Playing along with the string theory

Lee Loveridge, professor of physics, plays his viola outside of the Planetarium at Pierce College in Woodland Hills, Calif. on Thursday, Oct. 19, 2017. Loveridge plays with the faculty orchestra and began playing viola again once he find out Pierce had an orchestra. Photo: Randi Love

The study of physics explores many theories including sound, however, Lee Loveridge takes it a step further by playing in the San Fernando Valley Symphony Orchestra.

Loveridge, an associate professor of physics and astronomy, is involved in many ways at Pierce College, spends the majority of his time enjoying and teaching the sciences, as well as practicing the arts.

Loveridge knew he wanted to be a physics major when he was a junior in high school. He had previously wanted to be a nuclear engineer until he saw a particular physics demonstration.

“When I saw it, I was so amazed that I knew I had to do that for a living,” Loveridge said.

He attended the University of California, Berkeley, where he received his master’s degree, and he continued to do research based on physics. However, that wasn’t the only passion he had.

Loveridge has played the viola with the Pierce Orchestra for about two years.

“I feel like I make a contribution that makes the music richer,” Loveridge said.

Loveridge began to play string instruments because his older sister, who he idolized, was playing them. But he was also inspired by his television hero.

One day, Loveridge was watching an episode of “Mr. Rogers’ Neighborhood,” and Mr. Rogers brought out the four-stringed instruments: the violin, viola, cello and the stringed bass. Viola was the only instrument that he was unfamiliar with.

After obtaining his doctorate at Berkeley, and because a number of things were not going well in his life, he took a break from school and taught high school for two years. However, he wanted to go back to school and finish his doctorate.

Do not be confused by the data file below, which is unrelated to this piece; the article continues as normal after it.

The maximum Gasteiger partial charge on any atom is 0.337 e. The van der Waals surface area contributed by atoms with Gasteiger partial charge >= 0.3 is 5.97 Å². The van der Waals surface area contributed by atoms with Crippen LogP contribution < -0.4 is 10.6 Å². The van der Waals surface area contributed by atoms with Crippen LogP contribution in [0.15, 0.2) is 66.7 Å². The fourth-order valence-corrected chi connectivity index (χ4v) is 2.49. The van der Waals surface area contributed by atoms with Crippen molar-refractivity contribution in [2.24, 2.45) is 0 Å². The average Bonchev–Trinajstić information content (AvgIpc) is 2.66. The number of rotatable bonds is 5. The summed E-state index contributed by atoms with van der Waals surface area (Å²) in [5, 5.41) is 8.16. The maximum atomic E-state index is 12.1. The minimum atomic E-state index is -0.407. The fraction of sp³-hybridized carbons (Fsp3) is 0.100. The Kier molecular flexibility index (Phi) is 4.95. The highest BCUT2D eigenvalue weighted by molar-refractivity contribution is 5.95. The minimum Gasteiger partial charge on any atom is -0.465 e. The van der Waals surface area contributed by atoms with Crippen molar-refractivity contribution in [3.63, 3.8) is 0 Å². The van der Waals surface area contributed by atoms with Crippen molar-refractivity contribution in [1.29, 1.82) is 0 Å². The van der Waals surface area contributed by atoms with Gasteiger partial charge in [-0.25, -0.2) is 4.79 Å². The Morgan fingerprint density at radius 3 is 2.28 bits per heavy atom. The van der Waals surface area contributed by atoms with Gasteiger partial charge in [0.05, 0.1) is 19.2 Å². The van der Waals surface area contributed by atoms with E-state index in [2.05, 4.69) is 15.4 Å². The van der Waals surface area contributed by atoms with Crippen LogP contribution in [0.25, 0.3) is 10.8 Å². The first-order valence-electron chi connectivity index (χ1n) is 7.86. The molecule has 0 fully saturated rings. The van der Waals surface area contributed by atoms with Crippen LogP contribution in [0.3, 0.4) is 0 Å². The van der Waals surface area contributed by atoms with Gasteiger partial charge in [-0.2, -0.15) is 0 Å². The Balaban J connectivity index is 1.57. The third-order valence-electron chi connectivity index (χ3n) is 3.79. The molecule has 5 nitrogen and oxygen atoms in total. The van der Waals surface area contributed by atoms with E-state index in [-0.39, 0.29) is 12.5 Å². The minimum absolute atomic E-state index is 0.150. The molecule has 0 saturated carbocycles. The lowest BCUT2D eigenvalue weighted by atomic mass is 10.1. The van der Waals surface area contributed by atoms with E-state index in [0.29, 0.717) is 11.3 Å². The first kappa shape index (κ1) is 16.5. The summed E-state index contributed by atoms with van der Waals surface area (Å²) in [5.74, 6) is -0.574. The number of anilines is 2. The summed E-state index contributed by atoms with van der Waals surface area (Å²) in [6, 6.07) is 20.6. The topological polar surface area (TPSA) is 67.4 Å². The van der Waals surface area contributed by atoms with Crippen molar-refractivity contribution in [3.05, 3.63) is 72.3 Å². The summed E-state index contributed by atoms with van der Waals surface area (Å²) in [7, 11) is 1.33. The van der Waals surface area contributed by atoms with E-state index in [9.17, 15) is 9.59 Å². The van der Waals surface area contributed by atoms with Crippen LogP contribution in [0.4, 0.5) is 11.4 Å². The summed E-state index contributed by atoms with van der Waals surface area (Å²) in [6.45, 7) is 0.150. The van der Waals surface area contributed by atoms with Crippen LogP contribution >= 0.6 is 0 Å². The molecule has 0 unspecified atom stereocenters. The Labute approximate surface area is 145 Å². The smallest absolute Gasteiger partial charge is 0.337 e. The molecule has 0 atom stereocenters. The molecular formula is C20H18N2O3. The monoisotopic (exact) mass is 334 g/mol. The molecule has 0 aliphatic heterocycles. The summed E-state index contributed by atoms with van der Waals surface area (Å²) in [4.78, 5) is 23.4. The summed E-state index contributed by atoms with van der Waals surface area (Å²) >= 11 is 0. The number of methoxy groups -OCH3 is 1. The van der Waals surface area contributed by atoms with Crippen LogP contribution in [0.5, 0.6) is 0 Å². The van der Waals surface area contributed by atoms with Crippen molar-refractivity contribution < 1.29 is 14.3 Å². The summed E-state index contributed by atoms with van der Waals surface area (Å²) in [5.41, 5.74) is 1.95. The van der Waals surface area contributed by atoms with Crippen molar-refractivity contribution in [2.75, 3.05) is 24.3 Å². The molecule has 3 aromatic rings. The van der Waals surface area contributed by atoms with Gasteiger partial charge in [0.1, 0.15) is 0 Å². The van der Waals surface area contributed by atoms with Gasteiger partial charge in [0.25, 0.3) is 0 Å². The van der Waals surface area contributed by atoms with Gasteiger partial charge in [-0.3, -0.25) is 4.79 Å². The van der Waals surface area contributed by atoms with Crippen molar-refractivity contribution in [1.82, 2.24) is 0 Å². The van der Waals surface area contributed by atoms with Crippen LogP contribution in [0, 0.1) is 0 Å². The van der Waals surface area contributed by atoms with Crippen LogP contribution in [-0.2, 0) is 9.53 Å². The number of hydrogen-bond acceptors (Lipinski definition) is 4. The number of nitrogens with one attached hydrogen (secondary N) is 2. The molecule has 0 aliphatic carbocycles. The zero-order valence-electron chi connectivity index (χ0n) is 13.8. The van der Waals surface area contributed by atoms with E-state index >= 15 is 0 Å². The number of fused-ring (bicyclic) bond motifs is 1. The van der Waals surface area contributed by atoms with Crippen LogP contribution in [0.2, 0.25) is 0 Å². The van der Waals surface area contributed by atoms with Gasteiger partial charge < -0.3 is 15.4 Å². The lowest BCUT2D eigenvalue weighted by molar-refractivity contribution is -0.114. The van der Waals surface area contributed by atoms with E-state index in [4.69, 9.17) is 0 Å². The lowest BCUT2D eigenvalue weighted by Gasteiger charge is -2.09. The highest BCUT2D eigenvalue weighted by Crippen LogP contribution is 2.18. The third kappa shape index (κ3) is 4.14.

He continued his education for another four years and earned his Ph.D. in physics at UCLA. However, he also focused on particle astrophysics.

Loveridge was looking for ways to understand fundamental particles better and focused on what kinds of insight he could get from recent discoveries in astronomical physics.

“My short answer to what it took to get my Ph.D. is 9 years, two children and a marriage,” Loveridge said.

While Loveridge was teaching high school, he was introduced to constructivist theory, the idea that students don’t simply absorb what you tell them. According to Loveridge, students have to construct their understanding based on previous experience, new experiences and what they are told.

He loved this idea, and he worked hard while he was teaching high school to include the constructivist theory while teachings.

Later, when he was searching for a new full-time job, he saw that an opportunity was available at Pierce.

“I was interviewing, and I talked all about how constructivism was important to me. That matched up very nicely with the ideals of the school because that is something they put a lot of effort into,” Loveridge said. “It turned out to be a very good match,”

Loveridge has been working at Pierce since spring 2009.

He saw that positions were open to teach astronomy, and he was interested in applying the active learning techniques he was using to teach physics. However, he said it is not working out as well as he had hoped.

“It’s a different student population, and learning exactly how to work with them is still something I struggle with, but I feel like we are making progress all the time,” Loveridge said.

Loveridge said that he enjoys physics, and he thinks it is amazing to see that, with a few basic principles, predictions can be made about the world.